With the digital tools, the interior and didactics of schools are also changing. At the FSAS, lessons in secondary school take place in so-called input rooms: the students gather around counters in the form of an elongated oval, at which they stand or sit opposite one another. "The teacher stands at the counter, between the students. Frontal teaching is not common here," says Michael Hog. He is the head of the secondary school and has a PhD in philosophy. An essential part of the didactic concept is independent learning. "For the students there are learning times that are not assigned to any subject. They can then decide for themselves which tasks and media they want to deal with," explains headmistress Marsch. During the times of self-determination, you will find many secondary school students in one of the two learning ateliers. There they learn at desks or standing tables, in groups or alone. You can also nestle in islands of retreat with upholstered armchairs. The studios are generously glazed and offer views of the Zehlendorf residential area with its numerous green spaces. In the learning studios, young people sit looking at screens next to those reading books. "We're not a paperless school," notes Hog.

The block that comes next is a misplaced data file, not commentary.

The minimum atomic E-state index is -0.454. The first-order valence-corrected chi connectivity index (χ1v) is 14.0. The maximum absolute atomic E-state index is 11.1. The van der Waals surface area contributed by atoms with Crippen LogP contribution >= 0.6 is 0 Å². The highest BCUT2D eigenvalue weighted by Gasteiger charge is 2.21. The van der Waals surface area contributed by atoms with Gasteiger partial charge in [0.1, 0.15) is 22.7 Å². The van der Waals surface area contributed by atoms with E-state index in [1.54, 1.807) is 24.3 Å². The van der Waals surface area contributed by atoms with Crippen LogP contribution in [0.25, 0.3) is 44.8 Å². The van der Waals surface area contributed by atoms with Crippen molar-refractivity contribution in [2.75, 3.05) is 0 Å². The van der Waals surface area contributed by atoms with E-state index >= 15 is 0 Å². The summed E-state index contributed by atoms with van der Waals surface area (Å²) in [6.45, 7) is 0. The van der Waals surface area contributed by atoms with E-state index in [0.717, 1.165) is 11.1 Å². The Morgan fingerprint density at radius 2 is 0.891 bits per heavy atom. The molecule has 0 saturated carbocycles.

When programming, of course, the students do not get stuck at the stage of route planning for bee robots. In the basic course "Digital Worlds" they practice programming apps, among other things. Physics teacher Brian Swarthout leads the basic course. But where is the pedagogue? He should be easy to find by his clothes - light blue Crocs and a yellow, red and brown patterned shirt. Swarthout is crouching on the floor somewhere in the room because he is helping students program their Lego Mindstorms robot. In the basic course, the students should build such robots and set certain parameters. "You can design the robot so that it grabs a ball and puts it in a box," explains eleventh grader Antonia Röttgen. The 19-year-old, who wants to graduate next year, adds that she can bring achievements from this course into the Abitur. "We also do 3-D printing, CSS, and web page design," says Swarthout. Röttgen also likes the course because it helps her choose a career. "You get shown a lot of possibilities of what you can do with media. I don't really like Lego Mindstorms," she admits. "But I've discovered that I enjoy creating websites."